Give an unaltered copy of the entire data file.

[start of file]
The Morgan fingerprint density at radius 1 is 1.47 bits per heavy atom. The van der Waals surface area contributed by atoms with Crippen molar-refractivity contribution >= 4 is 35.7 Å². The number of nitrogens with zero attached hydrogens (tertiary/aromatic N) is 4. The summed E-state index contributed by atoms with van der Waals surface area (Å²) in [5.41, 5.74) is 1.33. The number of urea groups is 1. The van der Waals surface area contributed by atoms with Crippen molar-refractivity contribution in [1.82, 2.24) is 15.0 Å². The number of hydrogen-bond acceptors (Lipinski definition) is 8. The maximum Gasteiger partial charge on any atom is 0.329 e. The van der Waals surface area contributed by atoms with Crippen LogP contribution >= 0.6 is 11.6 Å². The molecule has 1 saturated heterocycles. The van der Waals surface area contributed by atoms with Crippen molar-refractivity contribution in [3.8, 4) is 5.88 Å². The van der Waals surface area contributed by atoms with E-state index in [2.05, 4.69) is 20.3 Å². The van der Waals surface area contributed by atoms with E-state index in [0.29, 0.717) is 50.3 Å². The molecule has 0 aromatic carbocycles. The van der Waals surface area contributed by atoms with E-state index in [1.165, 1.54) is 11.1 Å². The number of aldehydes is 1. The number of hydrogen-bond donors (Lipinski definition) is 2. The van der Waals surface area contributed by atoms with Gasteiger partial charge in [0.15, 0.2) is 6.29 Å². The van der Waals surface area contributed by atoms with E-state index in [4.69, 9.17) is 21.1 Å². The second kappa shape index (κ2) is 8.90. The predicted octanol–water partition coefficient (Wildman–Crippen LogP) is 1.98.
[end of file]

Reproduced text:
The Morgan fingerprint density at radius 1 is 1.47 bits per heavy atom. The van der Waals surface area contributed by atoms with Crippen molar-refractivity contribution >= 4 is 35.7 Å². The number of nitrogens with zero attached hydrogens (tertiary/aromatic N) is 4. The summed E-state index contributed by atoms with van der Waals surface area (Å²) in [5.41, 5.74) is 1.33. The number of urea groups is 1. The van der Waals surface area contributed by atoms with Crippen molar-refractivity contribution in [1.82, 2.24) is 15.0 Å². The number of hydrogen-bond acceptors (Lipinski definition) is 8. The maximum Gasteiger partial charge on any atom is 0.329 e. The van der Waals surface area contributed by atoms with Crippen LogP contribution >= 0.6 is 11.6 Å². The molecule has 1 saturated heterocycles. The van der Waals surface area contributed by atoms with Crippen molar-refractivity contribution in [3.8, 4) is 5.88 Å². The van der Waals surface area contributed by atoms with E-state index in [2.05, 4.69) is 20.3 Å². The van der Waals surface area contributed by atoms with E-state index in [0.29, 0.717) is 50.3 Å². The molecule has 0 aromatic carbocycles. The van der Waals surface area contributed by atoms with E-state index in [1.165, 1.54) is 11.1 Å². The number of aldehydes is 1. The number of hydrogen-bond donors (Lipinski definition) is 2. The van der Waals surface area contributed by atoms with Gasteiger partial charge in [0.15, 0.2) is 6.29 Å². The van der Waals surface area contributed by atoms with E-state index in [4.69, 9.17) is 21.1 Å². The second kappa shape index (κ2) is 8.90. The predicted octanol–water partition coefficient (Wildman–Crippen LogP) is 1.98.